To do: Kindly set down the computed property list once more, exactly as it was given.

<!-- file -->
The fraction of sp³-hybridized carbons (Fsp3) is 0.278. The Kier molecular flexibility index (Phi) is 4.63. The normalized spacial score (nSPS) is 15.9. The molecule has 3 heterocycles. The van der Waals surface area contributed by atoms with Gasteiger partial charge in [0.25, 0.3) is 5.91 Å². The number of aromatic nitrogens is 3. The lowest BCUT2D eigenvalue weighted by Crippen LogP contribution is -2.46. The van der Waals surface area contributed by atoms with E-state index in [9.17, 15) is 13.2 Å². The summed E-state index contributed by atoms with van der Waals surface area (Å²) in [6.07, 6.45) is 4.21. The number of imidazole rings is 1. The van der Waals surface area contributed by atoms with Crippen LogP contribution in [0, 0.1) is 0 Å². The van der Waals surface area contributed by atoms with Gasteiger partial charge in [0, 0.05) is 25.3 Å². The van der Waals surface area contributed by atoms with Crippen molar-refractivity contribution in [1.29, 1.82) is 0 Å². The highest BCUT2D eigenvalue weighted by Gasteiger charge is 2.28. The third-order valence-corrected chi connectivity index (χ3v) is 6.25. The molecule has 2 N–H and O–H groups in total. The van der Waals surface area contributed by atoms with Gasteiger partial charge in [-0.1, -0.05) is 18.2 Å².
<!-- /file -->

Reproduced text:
The fraction of sp³-hybridized carbons (Fsp3) is 0.278. The Kier molecular flexibility index (Phi) is 4.63. The normalized spacial score (nSPS) is 15.9. The molecule has 3 heterocycles. The van der Waals surface area contributed by atoms with Gasteiger partial charge in [0.25, 0.3) is 5.91 Å². The number of aromatic nitrogens is 3. The lowest BCUT2D eigenvalue weighted by Crippen LogP contribution is -2.46. The van der Waals surface area contributed by atoms with E-state index in [9.17, 15) is 13.2 Å². The summed E-state index contributed by atoms with van der Waals surface area (Å²) in [6.07, 6.45) is 4.21. The number of imidazole rings is 1. The van der Waals surface area contributed by atoms with Crippen LogP contribution in [0, 0.1) is 0 Å². The van der Waals surface area contributed by atoms with Gasteiger partial charge in [0, 0.05) is 25.3 Å². The van der Waals surface area contributed by atoms with Crippen molar-refractivity contribution in [1.29, 1.82) is 0 Å². The highest BCUT2D eigenvalue weighted by Gasteiger charge is 2.28. The third-order valence-corrected chi connectivity index (χ3v) is 6.25. The molecule has 2 N–H and O–H groups in total. The van der Waals surface area contributed by atoms with Gasteiger partial charge in [-0.1, -0.05) is 18.2 Å².